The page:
How is Cataract Surgery Performed?
The Metropolitan Ophthalmology Associates team performs traditional and laser cataract surgery. The main difference between the two methods is how the incision is made:
- Traditional Cataract Surgery: incisions are made using ultrasonic energy to break up the cloudy lens.
- Laser Cataract Surgery: a 3D image of your eye is taken to determine the cataract’s location and precise measurements. A computer controlled laser uses this information to make the incisions and break up the lens into pieces. Metropolitan Ophthalmology Associates is pleased to offer Alcon’s LenSx laser, a bladeless, computer-controlled laser that allows the surgeon to plan and perform your surgery to exacting, individualized specifications not attainable with other surgical methods. The LenSx laser can help treat a condition known as astigmatism by creating precise incisions in the cornea. Astigmatism is a condition in which the surface of the eye has a more oval shape rather than a round shape. The LenSx® laser also helps soften cataracts for easier removal. During surgery, the clouded lenses are removed and, in most instances, replaced with an intraocular lens, referred to as IOLs. Today, we are able to offer patients, a variety of options for IOLs to accommodate individual needs.
Both methods remove the eye’s cloudy lens and replace it with an Intraocular Lens. Incisions in both methods are typically so small they do not require sutures. The team at Metropolitan Ophthalmology Associates will talk with you about which type of surgery is best for your specific needs.
Before Your Surgery
Before your surgery, our team will discuss various types of lens implants with you. How you see after surgery will depend on the type of lens implant used. It is vital that you discuss any pre-existing ocular conditions, as well as your lifestyle and vision expectations so that we can determine if and which premium lens implant is best suited for you.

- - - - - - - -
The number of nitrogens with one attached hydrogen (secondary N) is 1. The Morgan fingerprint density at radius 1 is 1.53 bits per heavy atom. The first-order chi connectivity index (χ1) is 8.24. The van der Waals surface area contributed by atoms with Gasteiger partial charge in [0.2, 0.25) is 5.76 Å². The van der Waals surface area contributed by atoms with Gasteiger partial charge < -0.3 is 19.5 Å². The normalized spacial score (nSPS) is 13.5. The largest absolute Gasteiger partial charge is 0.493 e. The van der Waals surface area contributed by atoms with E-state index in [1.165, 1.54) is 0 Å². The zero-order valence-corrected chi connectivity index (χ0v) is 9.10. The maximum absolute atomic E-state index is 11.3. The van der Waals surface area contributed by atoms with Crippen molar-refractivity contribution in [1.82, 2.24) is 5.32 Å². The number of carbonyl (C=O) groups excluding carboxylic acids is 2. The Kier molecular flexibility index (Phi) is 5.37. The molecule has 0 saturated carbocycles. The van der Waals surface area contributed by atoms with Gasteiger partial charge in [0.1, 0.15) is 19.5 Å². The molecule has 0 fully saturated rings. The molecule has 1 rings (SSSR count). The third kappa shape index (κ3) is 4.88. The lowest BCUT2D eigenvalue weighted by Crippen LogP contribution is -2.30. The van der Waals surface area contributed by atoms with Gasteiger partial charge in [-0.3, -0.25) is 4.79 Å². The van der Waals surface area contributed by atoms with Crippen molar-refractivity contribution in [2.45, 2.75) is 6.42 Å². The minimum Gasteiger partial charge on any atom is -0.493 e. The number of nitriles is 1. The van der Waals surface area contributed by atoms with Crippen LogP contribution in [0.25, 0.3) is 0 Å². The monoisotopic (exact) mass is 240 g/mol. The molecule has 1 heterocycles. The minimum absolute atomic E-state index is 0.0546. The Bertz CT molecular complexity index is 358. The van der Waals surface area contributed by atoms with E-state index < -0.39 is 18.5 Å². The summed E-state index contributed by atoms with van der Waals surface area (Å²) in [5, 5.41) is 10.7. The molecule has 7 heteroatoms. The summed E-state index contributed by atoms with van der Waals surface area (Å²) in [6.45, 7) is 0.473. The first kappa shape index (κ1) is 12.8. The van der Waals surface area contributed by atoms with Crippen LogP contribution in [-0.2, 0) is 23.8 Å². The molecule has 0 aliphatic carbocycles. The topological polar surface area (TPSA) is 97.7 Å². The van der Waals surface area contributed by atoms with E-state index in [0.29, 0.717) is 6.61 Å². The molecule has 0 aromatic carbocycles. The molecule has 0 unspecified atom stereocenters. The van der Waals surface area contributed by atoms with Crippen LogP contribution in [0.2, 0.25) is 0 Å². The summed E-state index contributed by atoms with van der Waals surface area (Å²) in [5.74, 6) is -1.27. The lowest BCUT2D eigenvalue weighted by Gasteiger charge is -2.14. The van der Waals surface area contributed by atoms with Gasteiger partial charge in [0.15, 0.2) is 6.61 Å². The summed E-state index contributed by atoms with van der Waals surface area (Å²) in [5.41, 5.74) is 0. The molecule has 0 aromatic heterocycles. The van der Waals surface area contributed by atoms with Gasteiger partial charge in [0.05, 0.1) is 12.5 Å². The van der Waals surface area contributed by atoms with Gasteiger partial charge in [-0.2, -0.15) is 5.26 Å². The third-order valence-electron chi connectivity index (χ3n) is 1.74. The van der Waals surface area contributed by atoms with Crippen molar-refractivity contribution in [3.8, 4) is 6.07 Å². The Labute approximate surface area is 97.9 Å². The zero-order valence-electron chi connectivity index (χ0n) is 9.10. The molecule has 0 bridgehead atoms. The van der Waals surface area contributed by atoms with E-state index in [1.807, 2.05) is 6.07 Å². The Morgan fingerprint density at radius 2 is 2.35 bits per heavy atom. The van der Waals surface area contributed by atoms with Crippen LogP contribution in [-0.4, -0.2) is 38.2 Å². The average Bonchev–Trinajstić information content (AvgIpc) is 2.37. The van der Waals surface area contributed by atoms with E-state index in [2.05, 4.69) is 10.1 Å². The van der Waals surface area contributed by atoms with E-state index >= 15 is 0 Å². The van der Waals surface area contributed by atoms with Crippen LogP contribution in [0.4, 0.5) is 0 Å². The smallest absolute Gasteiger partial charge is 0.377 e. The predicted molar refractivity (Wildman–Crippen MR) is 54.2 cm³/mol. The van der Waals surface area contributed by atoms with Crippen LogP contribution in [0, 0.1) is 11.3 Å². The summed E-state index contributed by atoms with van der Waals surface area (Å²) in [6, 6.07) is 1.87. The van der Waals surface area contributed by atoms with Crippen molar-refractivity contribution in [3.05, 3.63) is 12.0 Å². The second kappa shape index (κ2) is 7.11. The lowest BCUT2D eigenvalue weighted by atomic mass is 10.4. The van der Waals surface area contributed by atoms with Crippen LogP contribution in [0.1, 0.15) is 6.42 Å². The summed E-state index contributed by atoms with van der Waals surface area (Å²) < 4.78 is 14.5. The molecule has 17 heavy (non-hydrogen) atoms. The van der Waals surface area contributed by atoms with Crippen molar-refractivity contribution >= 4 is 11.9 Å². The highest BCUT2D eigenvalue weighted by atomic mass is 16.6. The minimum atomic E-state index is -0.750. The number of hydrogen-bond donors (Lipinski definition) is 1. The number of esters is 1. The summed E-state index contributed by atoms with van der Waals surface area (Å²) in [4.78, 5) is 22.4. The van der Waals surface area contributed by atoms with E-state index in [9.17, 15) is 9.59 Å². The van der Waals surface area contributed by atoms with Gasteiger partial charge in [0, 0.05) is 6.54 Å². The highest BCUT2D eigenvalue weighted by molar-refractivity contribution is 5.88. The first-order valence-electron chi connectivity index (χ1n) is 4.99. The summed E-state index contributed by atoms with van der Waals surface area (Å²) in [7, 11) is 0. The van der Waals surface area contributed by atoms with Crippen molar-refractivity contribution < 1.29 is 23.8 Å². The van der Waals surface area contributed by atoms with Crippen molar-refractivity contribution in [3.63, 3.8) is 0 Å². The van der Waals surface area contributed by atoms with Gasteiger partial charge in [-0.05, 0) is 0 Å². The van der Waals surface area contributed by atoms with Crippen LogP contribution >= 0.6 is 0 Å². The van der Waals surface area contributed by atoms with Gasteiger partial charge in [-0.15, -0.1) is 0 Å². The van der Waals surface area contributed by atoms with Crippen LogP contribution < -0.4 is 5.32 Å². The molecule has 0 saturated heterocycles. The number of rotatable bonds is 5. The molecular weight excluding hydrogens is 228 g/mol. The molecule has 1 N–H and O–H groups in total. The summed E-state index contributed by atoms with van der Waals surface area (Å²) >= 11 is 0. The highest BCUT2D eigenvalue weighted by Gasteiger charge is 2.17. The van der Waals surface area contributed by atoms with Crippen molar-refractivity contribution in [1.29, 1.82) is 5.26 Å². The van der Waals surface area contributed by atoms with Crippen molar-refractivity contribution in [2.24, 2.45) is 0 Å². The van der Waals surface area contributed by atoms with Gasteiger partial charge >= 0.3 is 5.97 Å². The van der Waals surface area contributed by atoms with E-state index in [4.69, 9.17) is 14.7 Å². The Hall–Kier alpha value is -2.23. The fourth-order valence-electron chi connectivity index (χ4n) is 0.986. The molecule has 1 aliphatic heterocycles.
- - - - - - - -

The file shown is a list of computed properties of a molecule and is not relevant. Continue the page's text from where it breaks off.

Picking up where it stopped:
During Your Surgery
Cataract surgery is relatively “patient-friendly.” It is usually performed as an outpatient procedure requiring only a few minutes. “Phacoemulsification” is the microsurgical technique used. It requires a tiny incision and breaks up the cataract with ultrasound waves.
- Eye drops and local medication are applied for anesthesia.
- The surgeon makes an incision and uses ultrasound waves to break up the hard, yellow proteins that form the cataract, leaving the lens membrane in place.
- Often, a soft, flexible synthetic Intraocular Lens (IOL) is inserted into the lens capsule of the eye.
- The lens is a permanent fixture that helps your eye to focus. You will not be able to feel or sense the implanted lens in any way.
After Your Surgery
Because rarely there are no needles or injections, only a tiny incision, stitches and an eye patch are usually not required after the surgery. In most cases, the incision is so small that the eye heals rapidly, with little or no discomfort, and the patient experiences a quick visual recovery. Patients can typically return to normal activities within the following week. The following video describes some symptoms patients may experience directly after their cataract surgery.